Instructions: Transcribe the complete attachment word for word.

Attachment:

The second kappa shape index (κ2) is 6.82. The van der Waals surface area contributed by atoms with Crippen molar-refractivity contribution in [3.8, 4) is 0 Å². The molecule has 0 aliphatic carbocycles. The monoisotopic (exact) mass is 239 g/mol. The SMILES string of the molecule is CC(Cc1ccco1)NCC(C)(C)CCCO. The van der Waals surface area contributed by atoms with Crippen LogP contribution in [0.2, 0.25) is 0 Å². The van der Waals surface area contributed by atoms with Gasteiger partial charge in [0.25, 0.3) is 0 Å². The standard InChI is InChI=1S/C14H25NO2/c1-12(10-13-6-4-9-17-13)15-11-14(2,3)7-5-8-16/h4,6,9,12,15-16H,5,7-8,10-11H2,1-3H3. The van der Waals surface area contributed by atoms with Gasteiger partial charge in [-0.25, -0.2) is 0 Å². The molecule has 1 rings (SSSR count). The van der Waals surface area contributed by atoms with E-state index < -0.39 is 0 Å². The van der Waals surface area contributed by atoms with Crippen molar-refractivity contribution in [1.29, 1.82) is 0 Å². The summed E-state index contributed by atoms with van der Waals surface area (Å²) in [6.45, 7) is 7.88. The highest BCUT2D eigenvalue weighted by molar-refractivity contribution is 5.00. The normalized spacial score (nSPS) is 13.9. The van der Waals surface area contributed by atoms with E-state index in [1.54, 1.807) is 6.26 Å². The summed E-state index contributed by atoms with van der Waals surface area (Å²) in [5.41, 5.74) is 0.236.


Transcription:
The second kappa shape index (κ2) is 6.82. The van der Waals surface area contributed by atoms with Crippen molar-refractivity contribution in [3.8, 4) is 0 Å². The molecule has 0 aliphatic carbocycles. The monoisotopic (exact) mass is 239 g/mol. The SMILES string of the molecule is CC(Cc1ccco1)NCC(C)(C)CCCO. The van der Waals surface area contributed by atoms with Crippen LogP contribution in [0.2, 0.25) is 0 Å². The van der Waals surface area contributed by atoms with Gasteiger partial charge in [0.25, 0.3) is 0 Å². The standard InChI is InChI=1S/C14H25NO2/c1-12(10-13-6-4-9-17-13)15-11-14(2,3)7-5-8-16/h4,6,9,12,15-16H,5,7-8,10-11H2,1-3H3. The van der Waals surface area contributed by atoms with Gasteiger partial charge in [-0.25, -0.2) is 0 Å². The molecule has 1 rings (SSSR count). The van der Waals surface area contributed by atoms with E-state index < -0.39 is 0 Å². The van der Waals surface area contributed by atoms with Crippen molar-refractivity contribution in [1.29, 1.82) is 0 Å². The summed E-state index contributed by atoms with van der Waals surface area (Å²) in [6.45, 7) is 7.88. The highest BCUT2D eigenvalue weighted by molar-refractivity contribution is 5.00. The normalized spacial score (nSPS) is 13.9. The van der Waals surface area contributed by atoms with E-state index in [1.54, 1.807) is 6.26 Å². The summed E-state index contributed by atoms with van der Waals surface area (Å²) in [5.41, 5.74) is 0.236.